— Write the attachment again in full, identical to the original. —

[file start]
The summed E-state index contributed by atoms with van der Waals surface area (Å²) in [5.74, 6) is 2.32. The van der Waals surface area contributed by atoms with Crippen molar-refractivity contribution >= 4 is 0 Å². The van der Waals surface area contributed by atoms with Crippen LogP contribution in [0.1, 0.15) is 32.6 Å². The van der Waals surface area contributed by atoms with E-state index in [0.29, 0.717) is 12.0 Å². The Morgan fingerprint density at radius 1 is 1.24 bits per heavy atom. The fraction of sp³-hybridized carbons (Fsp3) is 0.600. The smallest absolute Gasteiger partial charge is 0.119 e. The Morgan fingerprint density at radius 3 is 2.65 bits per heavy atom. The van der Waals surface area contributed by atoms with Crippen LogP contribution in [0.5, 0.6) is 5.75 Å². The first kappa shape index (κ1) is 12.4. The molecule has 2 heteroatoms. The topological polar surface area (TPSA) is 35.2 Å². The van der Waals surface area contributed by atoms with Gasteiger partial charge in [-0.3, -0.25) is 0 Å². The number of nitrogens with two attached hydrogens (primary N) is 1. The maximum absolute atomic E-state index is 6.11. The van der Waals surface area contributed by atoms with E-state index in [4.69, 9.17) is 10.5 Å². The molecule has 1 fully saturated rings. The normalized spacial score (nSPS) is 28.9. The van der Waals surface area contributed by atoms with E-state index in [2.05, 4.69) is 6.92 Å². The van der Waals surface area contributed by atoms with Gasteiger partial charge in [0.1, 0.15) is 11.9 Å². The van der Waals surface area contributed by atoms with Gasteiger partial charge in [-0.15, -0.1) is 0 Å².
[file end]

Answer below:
The summed E-state index contributed by atoms with van der Waals surface area (Å²) in [5.74, 6) is 2.32. The van der Waals surface area contributed by atoms with Crippen molar-refractivity contribution >= 4 is 0 Å². The van der Waals surface area contributed by atoms with Crippen LogP contribution in [0.1, 0.15) is 32.6 Å². The van der Waals surface area contributed by atoms with E-state index in [0.29, 0.717) is 12.0 Å². The Morgan fingerprint density at radius 1 is 1.24 bits per heavy atom. The fraction of sp³-hybridized carbons (Fsp3) is 0.600. The smallest absolute Gasteiger partial charge is 0.119 e. The Morgan fingerprint density at radius 3 is 2.65 bits per heavy atom. The van der Waals surface area contributed by atoms with Crippen LogP contribution in [0.5, 0.6) is 5.75 Å². The first kappa shape index (κ1) is 12.4. The molecule has 2 heteroatoms. The topological polar surface area (TPSA) is 35.2 Å². The van der Waals surface area contributed by atoms with Gasteiger partial charge in [-0.3, -0.25) is 0 Å². The number of nitrogens with two attached hydrogens (primary N) is 1. The maximum absolute atomic E-state index is 6.11. The van der Waals surface area contributed by atoms with E-state index in [4.69, 9.17) is 10.5 Å². The molecule has 1 fully saturated rings. The normalized spacial score (nSPS) is 28.9. The van der Waals surface area contributed by atoms with E-state index in [2.05, 4.69) is 6.92 Å². The van der Waals surface area contributed by atoms with Gasteiger partial charge in [0.1, 0.15) is 11.9 Å². The van der Waals surface area contributed by atoms with Gasteiger partial charge in [-0.15, -0.1) is 0 Å².